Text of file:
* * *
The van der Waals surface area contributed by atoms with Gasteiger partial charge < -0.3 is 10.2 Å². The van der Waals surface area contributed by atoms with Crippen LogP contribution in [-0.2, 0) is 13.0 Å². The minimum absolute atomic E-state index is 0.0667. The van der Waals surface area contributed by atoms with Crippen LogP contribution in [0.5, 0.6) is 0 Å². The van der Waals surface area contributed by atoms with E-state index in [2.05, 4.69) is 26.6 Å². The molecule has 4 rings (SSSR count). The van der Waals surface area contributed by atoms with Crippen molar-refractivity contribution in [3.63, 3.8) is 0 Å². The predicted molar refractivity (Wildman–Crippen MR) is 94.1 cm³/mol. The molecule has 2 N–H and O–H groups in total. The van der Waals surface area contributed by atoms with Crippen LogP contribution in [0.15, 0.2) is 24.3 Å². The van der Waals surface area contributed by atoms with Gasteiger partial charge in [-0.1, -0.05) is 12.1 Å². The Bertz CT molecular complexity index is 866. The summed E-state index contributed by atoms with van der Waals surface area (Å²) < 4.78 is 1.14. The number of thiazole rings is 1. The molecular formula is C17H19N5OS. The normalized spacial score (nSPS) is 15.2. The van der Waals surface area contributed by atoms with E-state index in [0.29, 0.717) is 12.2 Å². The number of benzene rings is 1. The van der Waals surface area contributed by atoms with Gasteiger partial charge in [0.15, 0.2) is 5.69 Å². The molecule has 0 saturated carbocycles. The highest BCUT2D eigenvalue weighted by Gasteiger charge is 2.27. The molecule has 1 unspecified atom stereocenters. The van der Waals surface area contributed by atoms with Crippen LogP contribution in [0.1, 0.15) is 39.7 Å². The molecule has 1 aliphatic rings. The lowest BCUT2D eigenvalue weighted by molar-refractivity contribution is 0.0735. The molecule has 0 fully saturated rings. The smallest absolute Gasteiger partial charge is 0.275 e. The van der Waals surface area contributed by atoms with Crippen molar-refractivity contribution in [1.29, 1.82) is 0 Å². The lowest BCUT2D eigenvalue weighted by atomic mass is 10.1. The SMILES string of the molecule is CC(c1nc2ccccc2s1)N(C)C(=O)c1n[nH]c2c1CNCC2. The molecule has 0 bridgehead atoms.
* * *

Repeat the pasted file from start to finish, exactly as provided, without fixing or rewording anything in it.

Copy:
The van der Waals surface area contributed by atoms with Gasteiger partial charge < -0.3 is 10.2 Å². The van der Waals surface area contributed by atoms with Crippen LogP contribution in [-0.2, 0) is 13.0 Å². The minimum absolute atomic E-state index is 0.0667. The van der Waals surface area contributed by atoms with Crippen LogP contribution in [0.5, 0.6) is 0 Å². The van der Waals surface area contributed by atoms with E-state index in [2.05, 4.69) is 26.6 Å². The molecule has 4 rings (SSSR count). The van der Waals surface area contributed by atoms with Crippen molar-refractivity contribution in [3.63, 3.8) is 0 Å². The predicted molar refractivity (Wildman–Crippen MR) is 94.1 cm³/mol. The molecule has 2 N–H and O–H groups in total. The van der Waals surface area contributed by atoms with Crippen LogP contribution in [0.15, 0.2) is 24.3 Å². The van der Waals surface area contributed by atoms with Gasteiger partial charge in [-0.1, -0.05) is 12.1 Å². The Bertz CT molecular complexity index is 866. The summed E-state index contributed by atoms with van der Waals surface area (Å²) < 4.78 is 1.14. The number of thiazole rings is 1. The molecular formula is C17H19N5OS. The normalized spacial score (nSPS) is 15.2. The van der Waals surface area contributed by atoms with E-state index in [0.29, 0.717) is 12.2 Å². The number of benzene rings is 1. The van der Waals surface area contributed by atoms with Gasteiger partial charge in [0.15, 0.2) is 5.69 Å². The molecule has 0 saturated carbocycles. The highest BCUT2D eigenvalue weighted by Gasteiger charge is 2.27. The molecule has 1 unspecified atom stereocenters. The van der Waals surface area contributed by atoms with Crippen LogP contribution in [0.1, 0.15) is 39.7 Å². The molecule has 1 aliphatic rings. The lowest BCUT2D eigenvalue weighted by molar-refractivity contribution is 0.0735. The molecule has 0 fully saturated rings. The smallest absolute Gasteiger partial charge is 0.275 e. The van der Waals surface area contributed by atoms with Crippen molar-refractivity contribution in [1.29, 1.82) is 0 Å². The lowest BCUT2D eigenvalue weighted by atomic mass is 10.1. The SMILES string of the molecule is CC(c1nc2ccccc2s1)N(C)C(=O)c1n[nH]c2c1CNCC2. The molecule has 0 bridgehead atoms.